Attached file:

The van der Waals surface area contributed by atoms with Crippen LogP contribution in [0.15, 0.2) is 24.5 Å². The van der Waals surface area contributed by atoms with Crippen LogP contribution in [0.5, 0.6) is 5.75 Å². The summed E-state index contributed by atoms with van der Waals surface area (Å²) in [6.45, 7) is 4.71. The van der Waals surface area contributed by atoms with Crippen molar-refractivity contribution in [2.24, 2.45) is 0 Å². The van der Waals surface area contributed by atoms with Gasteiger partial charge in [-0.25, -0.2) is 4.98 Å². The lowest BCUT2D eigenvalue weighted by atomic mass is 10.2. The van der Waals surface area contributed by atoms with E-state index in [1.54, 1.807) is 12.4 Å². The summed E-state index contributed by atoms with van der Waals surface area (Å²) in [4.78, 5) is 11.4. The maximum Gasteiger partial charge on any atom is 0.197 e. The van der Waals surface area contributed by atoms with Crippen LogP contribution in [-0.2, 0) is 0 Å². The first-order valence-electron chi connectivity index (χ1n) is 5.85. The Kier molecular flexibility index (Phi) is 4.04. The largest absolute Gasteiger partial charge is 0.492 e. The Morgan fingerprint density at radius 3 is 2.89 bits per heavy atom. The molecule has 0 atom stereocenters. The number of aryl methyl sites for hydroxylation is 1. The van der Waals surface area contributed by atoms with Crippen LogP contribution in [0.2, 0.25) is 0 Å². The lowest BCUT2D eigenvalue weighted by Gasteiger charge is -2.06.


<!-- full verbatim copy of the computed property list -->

The van der Waals surface area contributed by atoms with Crippen LogP contribution in [0.15, 0.2) is 24.5 Å². The van der Waals surface area contributed by atoms with Crippen LogP contribution in [0.5, 0.6) is 5.75 Å². The summed E-state index contributed by atoms with van der Waals surface area (Å²) in [6.45, 7) is 4.71. The van der Waals surface area contributed by atoms with Crippen molar-refractivity contribution in [2.24, 2.45) is 0 Å². The van der Waals surface area contributed by atoms with Gasteiger partial charge in [-0.25, -0.2) is 4.98 Å². The lowest BCUT2D eigenvalue weighted by atomic mass is 10.2. The van der Waals surface area contributed by atoms with E-state index in [1.54, 1.807) is 12.4 Å². The summed E-state index contributed by atoms with van der Waals surface area (Å²) in [4.78, 5) is 11.4. The maximum Gasteiger partial charge on any atom is 0.197 e. The van der Waals surface area contributed by atoms with Crippen LogP contribution in [-0.2, 0) is 0 Å². The first-order valence-electron chi connectivity index (χ1n) is 5.85. The Kier molecular flexibility index (Phi) is 4.04. The largest absolute Gasteiger partial charge is 0.492 e. The Morgan fingerprint density at radius 3 is 2.89 bits per heavy atom. The molecule has 0 atom stereocenters. The number of aryl methyl sites for hydroxylation is 1. The van der Waals surface area contributed by atoms with Crippen LogP contribution in [0.2, 0.25) is 0 Å². The lowest BCUT2D eigenvalue weighted by Gasteiger charge is -2.06.